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Obama flays Romney for shipping jobs to India
Barack Obama said the US doesn't need an outsourcing pioneer in the Oval office but someone who can fight for American jobs.
Washington: Seizing a news report that a company founded by Mitt Romney shipped American jobs to countries like India and China, President Barack Obama went into attack mode against his likely Republican rival.
"Today it was reported in the Washington Post that the companies his firm owned were pioneers in the outsourcing of American jobs to places like China and India. Pioneers!" he said on Friday at a campaign rally in Tampa, Florida.
"We do not need an outsourcing pioneer in the Oval Office. We need a president who will fight for American jobs and fight for American manufacturing. That's what my plan will do," Obama said in the town where the Republican Party is set to meet in August to pick up its presidential candidate.
"The challenge that we have faced for over a decade is that bigger profits haven't led to better jobs, bigger profits haven't led to higher incomes," said Obama, who has time and again made outsourcing of jobs from 'Boston to Bangalore and Beijing' a campaign issue.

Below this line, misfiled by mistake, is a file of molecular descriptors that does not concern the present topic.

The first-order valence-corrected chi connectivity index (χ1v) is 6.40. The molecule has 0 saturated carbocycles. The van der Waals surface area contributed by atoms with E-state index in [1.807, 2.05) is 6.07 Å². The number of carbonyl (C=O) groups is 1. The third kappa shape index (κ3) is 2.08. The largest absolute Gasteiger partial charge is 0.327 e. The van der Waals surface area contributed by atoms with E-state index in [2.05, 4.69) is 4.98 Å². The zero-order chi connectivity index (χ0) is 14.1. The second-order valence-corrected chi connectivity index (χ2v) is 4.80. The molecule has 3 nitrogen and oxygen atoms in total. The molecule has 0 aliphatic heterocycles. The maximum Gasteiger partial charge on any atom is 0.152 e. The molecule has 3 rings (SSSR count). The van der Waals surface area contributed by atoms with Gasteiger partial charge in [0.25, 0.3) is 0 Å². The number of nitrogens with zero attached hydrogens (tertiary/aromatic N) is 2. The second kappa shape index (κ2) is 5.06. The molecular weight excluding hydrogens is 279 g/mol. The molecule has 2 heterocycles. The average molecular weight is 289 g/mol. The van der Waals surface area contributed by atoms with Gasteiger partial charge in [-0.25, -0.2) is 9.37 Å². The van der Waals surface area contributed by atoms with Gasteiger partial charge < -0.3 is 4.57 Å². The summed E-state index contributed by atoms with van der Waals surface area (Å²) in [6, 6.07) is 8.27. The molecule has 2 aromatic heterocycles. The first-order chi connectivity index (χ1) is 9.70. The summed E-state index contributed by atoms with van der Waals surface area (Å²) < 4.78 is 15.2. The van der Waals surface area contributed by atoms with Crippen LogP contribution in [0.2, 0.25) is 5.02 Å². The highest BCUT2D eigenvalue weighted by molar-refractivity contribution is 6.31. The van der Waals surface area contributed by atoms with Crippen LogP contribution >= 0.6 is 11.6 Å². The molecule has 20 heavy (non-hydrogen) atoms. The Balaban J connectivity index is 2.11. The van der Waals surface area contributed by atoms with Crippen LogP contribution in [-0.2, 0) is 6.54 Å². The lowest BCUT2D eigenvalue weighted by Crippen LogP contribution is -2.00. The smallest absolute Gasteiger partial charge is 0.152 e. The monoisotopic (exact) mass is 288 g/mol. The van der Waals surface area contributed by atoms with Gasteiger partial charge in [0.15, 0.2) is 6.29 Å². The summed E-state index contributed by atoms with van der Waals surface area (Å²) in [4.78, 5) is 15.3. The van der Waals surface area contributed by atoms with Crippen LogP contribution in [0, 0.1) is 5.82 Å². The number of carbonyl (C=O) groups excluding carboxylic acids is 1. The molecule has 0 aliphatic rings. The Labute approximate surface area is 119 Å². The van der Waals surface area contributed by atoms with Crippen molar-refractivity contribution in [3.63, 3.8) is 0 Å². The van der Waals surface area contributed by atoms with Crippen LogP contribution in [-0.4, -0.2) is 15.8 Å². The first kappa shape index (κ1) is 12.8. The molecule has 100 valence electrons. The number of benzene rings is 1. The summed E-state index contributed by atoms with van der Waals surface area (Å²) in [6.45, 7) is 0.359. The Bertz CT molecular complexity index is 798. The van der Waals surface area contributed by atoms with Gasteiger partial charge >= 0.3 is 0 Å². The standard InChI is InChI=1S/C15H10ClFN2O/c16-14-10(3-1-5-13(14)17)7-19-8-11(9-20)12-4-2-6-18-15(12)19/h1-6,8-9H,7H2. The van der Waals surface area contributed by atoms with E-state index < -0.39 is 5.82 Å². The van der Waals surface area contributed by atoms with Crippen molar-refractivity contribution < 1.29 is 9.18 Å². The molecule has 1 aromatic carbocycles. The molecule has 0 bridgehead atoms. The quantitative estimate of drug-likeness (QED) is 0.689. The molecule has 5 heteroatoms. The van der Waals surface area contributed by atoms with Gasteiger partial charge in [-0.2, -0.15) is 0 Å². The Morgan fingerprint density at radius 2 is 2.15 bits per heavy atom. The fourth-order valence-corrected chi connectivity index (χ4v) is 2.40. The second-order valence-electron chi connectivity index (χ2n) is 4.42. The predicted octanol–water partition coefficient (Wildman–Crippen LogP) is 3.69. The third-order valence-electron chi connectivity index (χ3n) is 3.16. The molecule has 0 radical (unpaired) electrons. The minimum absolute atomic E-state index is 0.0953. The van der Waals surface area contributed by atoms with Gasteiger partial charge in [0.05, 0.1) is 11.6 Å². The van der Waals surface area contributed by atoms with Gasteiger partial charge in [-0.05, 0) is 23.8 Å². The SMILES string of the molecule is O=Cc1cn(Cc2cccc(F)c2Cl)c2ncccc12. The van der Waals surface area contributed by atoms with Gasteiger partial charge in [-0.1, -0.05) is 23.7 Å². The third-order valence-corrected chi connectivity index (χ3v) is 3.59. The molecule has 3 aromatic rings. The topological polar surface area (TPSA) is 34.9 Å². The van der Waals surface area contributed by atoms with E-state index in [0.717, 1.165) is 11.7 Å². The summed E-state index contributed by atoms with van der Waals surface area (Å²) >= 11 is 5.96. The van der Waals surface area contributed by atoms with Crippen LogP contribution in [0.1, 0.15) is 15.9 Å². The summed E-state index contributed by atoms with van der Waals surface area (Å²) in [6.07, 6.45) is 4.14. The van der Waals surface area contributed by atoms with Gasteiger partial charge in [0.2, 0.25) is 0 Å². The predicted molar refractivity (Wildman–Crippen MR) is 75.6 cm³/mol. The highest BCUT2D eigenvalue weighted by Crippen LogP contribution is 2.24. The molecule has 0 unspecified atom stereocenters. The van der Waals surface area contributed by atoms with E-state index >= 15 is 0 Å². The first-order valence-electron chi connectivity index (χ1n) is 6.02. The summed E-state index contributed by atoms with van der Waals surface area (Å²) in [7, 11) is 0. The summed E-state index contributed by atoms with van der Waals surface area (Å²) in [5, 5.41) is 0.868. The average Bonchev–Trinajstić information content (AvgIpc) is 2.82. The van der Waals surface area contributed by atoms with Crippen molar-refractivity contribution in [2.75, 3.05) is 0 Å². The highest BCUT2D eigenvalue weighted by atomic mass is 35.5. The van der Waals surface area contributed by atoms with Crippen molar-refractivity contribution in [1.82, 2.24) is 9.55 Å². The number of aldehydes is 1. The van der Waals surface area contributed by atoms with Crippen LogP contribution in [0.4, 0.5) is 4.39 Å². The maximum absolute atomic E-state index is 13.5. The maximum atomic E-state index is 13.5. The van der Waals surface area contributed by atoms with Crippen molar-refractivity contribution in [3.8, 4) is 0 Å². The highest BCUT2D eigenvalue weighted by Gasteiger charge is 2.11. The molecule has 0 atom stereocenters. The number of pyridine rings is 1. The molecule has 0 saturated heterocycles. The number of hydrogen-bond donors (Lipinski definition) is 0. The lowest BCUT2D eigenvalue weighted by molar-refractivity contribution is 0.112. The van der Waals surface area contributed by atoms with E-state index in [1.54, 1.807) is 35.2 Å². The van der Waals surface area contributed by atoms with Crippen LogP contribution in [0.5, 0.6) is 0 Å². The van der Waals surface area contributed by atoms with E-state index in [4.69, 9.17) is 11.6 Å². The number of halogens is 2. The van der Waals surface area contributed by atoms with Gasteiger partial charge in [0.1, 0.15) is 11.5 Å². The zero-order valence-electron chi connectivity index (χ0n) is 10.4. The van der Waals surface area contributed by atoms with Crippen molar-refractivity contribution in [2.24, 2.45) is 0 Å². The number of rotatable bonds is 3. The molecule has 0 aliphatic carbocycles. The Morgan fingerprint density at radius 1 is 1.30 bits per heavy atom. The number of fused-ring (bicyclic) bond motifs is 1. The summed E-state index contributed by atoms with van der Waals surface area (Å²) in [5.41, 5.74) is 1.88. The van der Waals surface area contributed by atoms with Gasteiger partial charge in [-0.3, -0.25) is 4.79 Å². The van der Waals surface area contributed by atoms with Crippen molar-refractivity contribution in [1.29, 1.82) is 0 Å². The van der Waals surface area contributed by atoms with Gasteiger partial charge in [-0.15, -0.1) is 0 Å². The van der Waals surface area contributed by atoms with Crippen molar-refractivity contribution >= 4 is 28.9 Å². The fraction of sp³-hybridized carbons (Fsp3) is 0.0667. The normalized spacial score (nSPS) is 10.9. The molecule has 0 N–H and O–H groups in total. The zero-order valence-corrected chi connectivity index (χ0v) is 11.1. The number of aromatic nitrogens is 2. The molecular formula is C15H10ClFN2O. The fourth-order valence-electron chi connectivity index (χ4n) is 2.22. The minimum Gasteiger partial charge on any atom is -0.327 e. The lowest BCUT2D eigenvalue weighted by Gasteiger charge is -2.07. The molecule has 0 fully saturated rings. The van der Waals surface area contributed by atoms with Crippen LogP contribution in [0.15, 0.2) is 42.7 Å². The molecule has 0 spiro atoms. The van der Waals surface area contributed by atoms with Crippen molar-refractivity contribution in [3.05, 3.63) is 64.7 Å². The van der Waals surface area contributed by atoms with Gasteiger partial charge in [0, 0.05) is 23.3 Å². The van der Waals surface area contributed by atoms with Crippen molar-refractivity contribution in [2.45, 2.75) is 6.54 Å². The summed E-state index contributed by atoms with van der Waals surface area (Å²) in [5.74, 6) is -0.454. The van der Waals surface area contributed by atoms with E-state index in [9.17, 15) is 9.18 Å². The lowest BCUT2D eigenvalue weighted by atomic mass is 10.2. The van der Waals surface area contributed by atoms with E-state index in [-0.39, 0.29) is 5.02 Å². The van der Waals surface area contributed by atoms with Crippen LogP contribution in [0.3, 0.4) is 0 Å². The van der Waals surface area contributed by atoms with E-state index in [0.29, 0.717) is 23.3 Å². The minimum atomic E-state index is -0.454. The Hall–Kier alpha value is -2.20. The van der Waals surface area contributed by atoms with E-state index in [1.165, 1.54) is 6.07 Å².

Sharpening his election campaign's attack against Romney after the Post report, Obama said that his Republican rival, who touts his corporate experience on the campaign trail, has the wrong ideas about how to turn the economy around.
Obama's comments came hours after the Post reported that "Romney's financial company, Bain Capital, invested in a series of firms that specialised in relocating jobs done by American workers to new facilities in low-wage countries like China and India."
"During the nearly 15 years that Romney was actively involved in running Bain, a private equity firm that he founded, it owned companies that were pioneers in the practice of shipping work from the United States to overseas call centres and factories making computer components," the Post said citing filings with the Securities and Exchange Commission.
Romney's campaign, however, called the Post report a "fundamentally flawed story," arguing it fails to point out the difference between "domestic outsourcing versus offshoring."
"Mitt Romney spent 25 years in the real world economy so he understands why jobs come and they go," CNN cited Romney spokesperson Andrea Saul as saying in a statement. "As president, he will implement policies that make it easier and more attractive for companies to create jobs here at home."
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